Incomplete Manifesto for GrowthIncomplete Manifesto for GrowthIncomplete Manifesto for Growth

Incomplete Manifesto for Growth

2. Forget about good. Good is a known quantity. Good is what we all agree on. Growth is not necessarily good. Growth is an exploration of unlit recesses that may or may not yield to our research. As long as you stick to good, you’ll never have real growth.

14. Don’t be cool. Cool is conservative fear dressed in black. Free yourself from limits of this sort.

23. Stand on someone’s shoulders. You can travel farther carried on the accomplishments of those who came before you. And the view is so much better.

– from Bruce Mau’s Incomplete Manifesto for Growth

Tell me more: In 1998, the designer Bruce Mau published a 43-point program for what “design process” can look, feel and sound like. One of our favorite irreverent manifestos, the piece is overtly incomplete, as a nod to the “design is never done” approach that we take in our classroom. We love his advice and how it might play out for students both in school and out of school. The manifesto gives us permission to be imperfect, to ask questions, and to always ask why. “Capture accidents.” “Explore the other edge.” “Laugh.” (We reference Mau’s “stupid questions” – #15 –  in our own Unprofessional Development credo.)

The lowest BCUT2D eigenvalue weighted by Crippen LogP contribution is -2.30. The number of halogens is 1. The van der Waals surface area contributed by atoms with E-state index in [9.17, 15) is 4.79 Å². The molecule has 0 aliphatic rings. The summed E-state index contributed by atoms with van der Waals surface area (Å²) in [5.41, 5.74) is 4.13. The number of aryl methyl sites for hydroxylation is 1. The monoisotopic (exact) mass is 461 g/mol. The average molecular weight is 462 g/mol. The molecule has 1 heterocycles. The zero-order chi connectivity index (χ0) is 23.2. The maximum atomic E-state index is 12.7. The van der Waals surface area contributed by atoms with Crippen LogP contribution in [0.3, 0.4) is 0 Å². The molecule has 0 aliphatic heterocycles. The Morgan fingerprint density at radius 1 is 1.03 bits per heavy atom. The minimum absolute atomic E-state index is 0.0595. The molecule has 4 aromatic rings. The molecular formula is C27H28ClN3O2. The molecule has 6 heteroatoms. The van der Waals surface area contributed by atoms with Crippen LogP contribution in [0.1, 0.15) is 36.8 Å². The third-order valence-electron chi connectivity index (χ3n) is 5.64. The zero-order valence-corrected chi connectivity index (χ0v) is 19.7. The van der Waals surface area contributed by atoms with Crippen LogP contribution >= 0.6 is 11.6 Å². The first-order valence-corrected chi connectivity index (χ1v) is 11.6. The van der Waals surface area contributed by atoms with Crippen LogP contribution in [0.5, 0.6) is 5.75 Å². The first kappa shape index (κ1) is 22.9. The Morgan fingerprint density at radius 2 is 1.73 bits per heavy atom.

Classroom applications:

  • We have used this manifesto as “Weekly Wisdom,” where each week we choose one item from his text, plaster it on our classroom wall, and live by it every day.
  • Students might design a poster to illustrate their favorite of the 43 points – a twist on the ubiquitous “classroom rules” – or they might propose a 44th point of their own.
  • We’re also inspired by other rules for living, like Peter Fischli and David Weiss’s How to Work Better (“Accept Change as Inevitable”). How do these lists, and others, provide us with a framework for working? How might we use these to explicitly teach the idea of process in our classrooms?

Going further: